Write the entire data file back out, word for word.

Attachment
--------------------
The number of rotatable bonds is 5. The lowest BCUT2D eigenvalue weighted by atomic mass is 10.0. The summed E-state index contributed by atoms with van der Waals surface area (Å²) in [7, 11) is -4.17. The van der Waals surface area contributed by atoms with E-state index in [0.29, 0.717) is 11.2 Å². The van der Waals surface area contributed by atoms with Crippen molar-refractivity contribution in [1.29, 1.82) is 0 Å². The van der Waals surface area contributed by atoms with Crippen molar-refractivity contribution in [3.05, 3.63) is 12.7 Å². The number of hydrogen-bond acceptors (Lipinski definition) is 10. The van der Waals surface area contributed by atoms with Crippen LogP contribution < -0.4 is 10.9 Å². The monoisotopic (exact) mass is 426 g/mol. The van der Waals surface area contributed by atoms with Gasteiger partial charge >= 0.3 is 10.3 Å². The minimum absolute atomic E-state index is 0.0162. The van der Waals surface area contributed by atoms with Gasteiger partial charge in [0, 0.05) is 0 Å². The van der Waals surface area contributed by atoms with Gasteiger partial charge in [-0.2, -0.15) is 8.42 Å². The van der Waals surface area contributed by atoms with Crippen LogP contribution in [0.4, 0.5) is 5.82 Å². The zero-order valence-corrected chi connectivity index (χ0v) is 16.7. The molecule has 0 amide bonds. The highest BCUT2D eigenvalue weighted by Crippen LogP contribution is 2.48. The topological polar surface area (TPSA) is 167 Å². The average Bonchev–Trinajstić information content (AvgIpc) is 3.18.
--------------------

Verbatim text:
The number of rotatable bonds is 5. The lowest BCUT2D eigenvalue weighted by atomic mass is 10.0. The summed E-state index contributed by atoms with van der Waals surface area (Å²) in [7, 11) is -4.17. The van der Waals surface area contributed by atoms with E-state index in [0.29, 0.717) is 11.2 Å². The van der Waals surface area contributed by atoms with Crippen molar-refractivity contribution in [1.29, 1.82) is 0 Å². The van der Waals surface area contributed by atoms with Crippen molar-refractivity contribution in [3.05, 3.63) is 12.7 Å². The number of hydrogen-bond acceptors (Lipinski definition) is 10. The van der Waals surface area contributed by atoms with Crippen LogP contribution < -0.4 is 10.9 Å². The monoisotopic (exact) mass is 426 g/mol. The van der Waals surface area contributed by atoms with Gasteiger partial charge >= 0.3 is 10.3 Å². The minimum absolute atomic E-state index is 0.0162. The van der Waals surface area contributed by atoms with Gasteiger partial charge in [0, 0.05) is 0 Å². The van der Waals surface area contributed by atoms with Gasteiger partial charge in [-0.2, -0.15) is 8.42 Å². The van der Waals surface area contributed by atoms with Crippen LogP contribution in [0.4, 0.5) is 5.82 Å². The zero-order valence-corrected chi connectivity index (χ0v) is 16.7. The molecule has 0 amide bonds. The highest BCUT2D eigenvalue weighted by Crippen LogP contribution is 2.48. The topological polar surface area (TPSA) is 167 Å². The average Bonchev–Trinajstić information content (AvgIpc) is 3.18.